“[Developmental trauma] really changes the way people can regulate their emotions … Their identity and sense of self, their self-worth … and maybe most profoundly their … ability to see meaning in the world and experience hope and a sense of joy and connectedness to others,” said Allison Crawford, the U of T psychiatrist.
“It’s the accumulation within the individual over a lifetime, but also within their family history over a lifetime, and within their community history, and that also has impact on the way an individual and a family and a community are able to respond to future traumatic events,” she said.
“You get a kind of collective distress or suffering, and impact on community-level memory. I think that our models of medicine, western medicine … really don’t capture or understand that accumulation.”
There is growing biological evidence that intergenerational trauma impacts brain structure and gene expression, said Crawford.
“There are all kinds of animal studies now looking at the offspring of animals several generations down the line where an animal is exposed to a stressful event, and it’s led to changes not only in their own brain but also changes that were seen two or three generations down the line.”
Collective, untreated trauma over generations can lead to a breakdown in community cohesion, Crawford said, with citizens “either participating in hurting other people or feeling hurt by people.”
But there’s a flip side to intergenerational trauma. It’s what Crawford refers to as intergenerational strength. Connecting to your culture, language, community and family can heal people from trauma in ways that medical professionals cannot, said Crawford.
Helen Iguptak is a slight Inuk elder with a calm, quiet voice who laughs often. She has been making art and crafts since she made her first doll in residential school in Chesterfield Inlet as a child. That first doll, out of cloth, yarn and human hair, started Helen on a creative and healing path. Today she’s known around the world for her dolls dressed in intricate and miniature traditional clothing. Her laugh is soft, tumbling — almost a giggle — followed by a sharp intake of breath.
In her small bedroom, the blue walls lined with shelves of books and craft supplies, she works on a pair of beaded wall hangings. Eight people live in this two-bedroom bungalow.
Helen remembered when, growing up out on the land, people were dying of hunger and sickness. The government transferred her family to Baker Lake. From there, she remembered the boat coming and taking her and other kids away to residential school.
“I could see my mom standing right in front of the tent, my father close to the beach. I think when I couldn’t see them anymore I finally stopped crying,” she said.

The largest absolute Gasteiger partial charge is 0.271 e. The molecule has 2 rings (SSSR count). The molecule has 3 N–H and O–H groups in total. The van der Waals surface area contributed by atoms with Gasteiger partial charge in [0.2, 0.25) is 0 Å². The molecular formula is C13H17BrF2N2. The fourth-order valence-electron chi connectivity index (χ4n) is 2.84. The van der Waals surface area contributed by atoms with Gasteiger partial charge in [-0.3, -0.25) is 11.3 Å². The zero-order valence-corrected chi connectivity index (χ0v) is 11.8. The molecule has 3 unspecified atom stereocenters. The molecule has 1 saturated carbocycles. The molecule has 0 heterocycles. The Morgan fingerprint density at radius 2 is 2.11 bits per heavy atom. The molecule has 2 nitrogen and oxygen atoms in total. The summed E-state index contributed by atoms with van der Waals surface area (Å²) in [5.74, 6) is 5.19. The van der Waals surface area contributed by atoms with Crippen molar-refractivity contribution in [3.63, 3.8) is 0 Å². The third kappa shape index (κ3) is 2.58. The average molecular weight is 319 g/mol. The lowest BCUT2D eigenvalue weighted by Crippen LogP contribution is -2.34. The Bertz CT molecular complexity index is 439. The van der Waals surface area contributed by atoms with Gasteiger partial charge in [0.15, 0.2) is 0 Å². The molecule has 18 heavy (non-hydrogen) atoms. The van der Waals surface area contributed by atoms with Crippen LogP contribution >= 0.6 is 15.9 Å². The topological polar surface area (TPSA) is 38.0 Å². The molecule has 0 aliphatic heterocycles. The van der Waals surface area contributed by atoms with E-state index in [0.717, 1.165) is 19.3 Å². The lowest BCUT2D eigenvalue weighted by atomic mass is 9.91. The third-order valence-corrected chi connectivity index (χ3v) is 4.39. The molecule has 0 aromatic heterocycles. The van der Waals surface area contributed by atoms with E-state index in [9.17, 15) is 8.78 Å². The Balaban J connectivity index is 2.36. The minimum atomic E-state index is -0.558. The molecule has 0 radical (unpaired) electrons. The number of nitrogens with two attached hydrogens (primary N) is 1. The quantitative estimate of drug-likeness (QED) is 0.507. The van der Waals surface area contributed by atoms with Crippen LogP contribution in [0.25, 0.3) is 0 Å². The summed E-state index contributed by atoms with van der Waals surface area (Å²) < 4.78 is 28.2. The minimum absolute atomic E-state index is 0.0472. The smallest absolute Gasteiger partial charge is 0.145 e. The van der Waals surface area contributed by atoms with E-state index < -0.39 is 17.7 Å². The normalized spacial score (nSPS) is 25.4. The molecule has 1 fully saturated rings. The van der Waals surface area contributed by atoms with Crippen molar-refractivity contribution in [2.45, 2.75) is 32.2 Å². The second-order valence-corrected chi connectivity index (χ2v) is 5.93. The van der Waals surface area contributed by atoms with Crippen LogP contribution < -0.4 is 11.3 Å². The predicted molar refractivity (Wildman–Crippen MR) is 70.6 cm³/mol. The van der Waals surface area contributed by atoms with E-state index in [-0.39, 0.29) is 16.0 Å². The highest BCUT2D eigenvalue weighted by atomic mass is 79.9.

Helen remembered joy in surprising places. Like her first breakfast after being taken from her parents. “One of the kids dipped their crackers in the hot tea and it expanded. We were amazed — oh, how did it grow?” Helen laughed. Or like when she was reunited with her parents after her year away at residential school. “I went crazy. I went on top of the bed with my boots on. Jumped on it, jumped to the floor. Just nuts.”
Sewing, beading, drawing, pottery — any art or craft helps Helen cope.
“It keeps your mind busy so that you don’t think about the bad stuff that happened in the past.”
And Helen firmly believes in forgiving those who have caused her pain.
“If you don’t forgive, it’s an ongoing hurt … Forget it, we’re not going to turn the clocks back and correct everything. You just have to keep moving. There’s still other people who love you and you love them so, why bother to worry about it?”
If she had her way, Helen said, she’d live out on the land again, without any clocks or money.
Forgiveness and healing often do not come easily.
On Oct. 8, 2018, police made their first arrest in the case of OJ Taparti’s death: Glen Kadlak Jr., a local 21-year-old, was charged with murder. Four days later, police arrested a second suspect, a youth who cannot be identified. Neither case has been tried in court. Legal aid lawyers for the suspects declined a request for comment.
OJ’s dad says the arrests brought some relief, but he and OJ’s siblings still miss “the little guy.”
“It’s hard. I cry just missing him,” Ray said.
“The thing is, the story didn’t end there,” said Harry Towtongie, the town’s deputy mayor. “I think they’re expecting to do more arrests.”
The RCMP would not confirm whether they are still investigating.
“I forgive them,” Lena said of those arrested. She’s unsure if she can continue living in Rankin Inlet.
After his final interview about OJ in August 2018, Louis Taparti — well-known throughout Nunavut as a radio personality, interpreter, advocate for Inuit rights and lover of music — reached for his guitar and sang, Where do the Children Play? by Cat Stevens.
I know we’ve come a long way
We’re changing day to day
But tell me, where do the children play?
Louis put the guitar down beside the couch and reached for a pack of cigarettes.
“I don’t know if the kids are still out there playing, without a care in the world, without having to look past their shoulder,” Louis said. “I don’t know.”
Just a couple days after the first arrest, Louis died of cancer. Days before his death, a video circulated Nunavut Facebook pages of Louis singing, lying in a hospital bed in a gown, a guitar on his belly.